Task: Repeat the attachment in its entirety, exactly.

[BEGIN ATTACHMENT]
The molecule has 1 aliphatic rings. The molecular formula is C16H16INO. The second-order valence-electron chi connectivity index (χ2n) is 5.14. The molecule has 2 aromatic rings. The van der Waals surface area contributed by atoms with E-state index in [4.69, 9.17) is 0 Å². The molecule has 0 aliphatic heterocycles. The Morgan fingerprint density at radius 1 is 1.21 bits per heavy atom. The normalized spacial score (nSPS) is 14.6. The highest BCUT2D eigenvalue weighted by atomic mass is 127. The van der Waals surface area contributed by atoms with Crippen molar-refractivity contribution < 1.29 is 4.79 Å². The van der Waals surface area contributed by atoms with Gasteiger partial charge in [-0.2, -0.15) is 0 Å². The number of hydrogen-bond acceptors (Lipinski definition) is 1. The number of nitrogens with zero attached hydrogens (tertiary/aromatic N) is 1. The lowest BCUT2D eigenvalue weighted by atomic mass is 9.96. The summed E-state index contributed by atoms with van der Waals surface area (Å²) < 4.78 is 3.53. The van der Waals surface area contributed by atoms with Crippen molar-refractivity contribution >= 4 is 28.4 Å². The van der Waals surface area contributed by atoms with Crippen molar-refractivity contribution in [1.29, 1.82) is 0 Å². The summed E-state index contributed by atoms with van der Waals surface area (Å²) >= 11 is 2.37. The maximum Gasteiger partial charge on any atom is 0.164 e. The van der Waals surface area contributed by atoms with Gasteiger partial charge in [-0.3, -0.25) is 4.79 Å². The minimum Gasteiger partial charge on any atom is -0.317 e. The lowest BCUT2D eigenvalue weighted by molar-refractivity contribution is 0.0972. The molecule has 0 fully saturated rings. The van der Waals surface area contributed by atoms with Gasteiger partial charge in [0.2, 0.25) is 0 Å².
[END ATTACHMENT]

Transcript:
The molecule has 1 aliphatic rings. The molecular formula is C16H16INO. The second-order valence-electron chi connectivity index (χ2n) is 5.14. The molecule has 2 aromatic rings. The van der Waals surface area contributed by atoms with E-state index in [4.69, 9.17) is 0 Å². The molecule has 0 aliphatic heterocycles. The Morgan fingerprint density at radius 1 is 1.21 bits per heavy atom. The normalized spacial score (nSPS) is 14.6. The highest BCUT2D eigenvalue weighted by atomic mass is 127. The van der Waals surface area contributed by atoms with Crippen molar-refractivity contribution < 1.29 is 4.79 Å². The van der Waals surface area contributed by atoms with Gasteiger partial charge in [-0.2, -0.15) is 0 Å². The number of hydrogen-bond acceptors (Lipinski definition) is 1. The number of nitrogens with zero attached hydrogens (tertiary/aromatic N) is 1. The lowest BCUT2D eigenvalue weighted by atomic mass is 9.96. The summed E-state index contributed by atoms with van der Waals surface area (Å²) < 4.78 is 3.53. The van der Waals surface area contributed by atoms with Crippen molar-refractivity contribution >= 4 is 28.4 Å². The van der Waals surface area contributed by atoms with Crippen molar-refractivity contribution in [1.29, 1.82) is 0 Å². The summed E-state index contributed by atoms with van der Waals surface area (Å²) >= 11 is 2.37. The maximum Gasteiger partial charge on any atom is 0.164 e. The van der Waals surface area contributed by atoms with Gasteiger partial charge in [-0.3, -0.25) is 4.79 Å². The minimum Gasteiger partial charge on any atom is -0.317 e. The lowest BCUT2D eigenvalue weighted by molar-refractivity contribution is 0.0972. The molecule has 0 fully saturated rings. The van der Waals surface area contributed by atoms with Gasteiger partial charge in [0.2, 0.25) is 0 Å².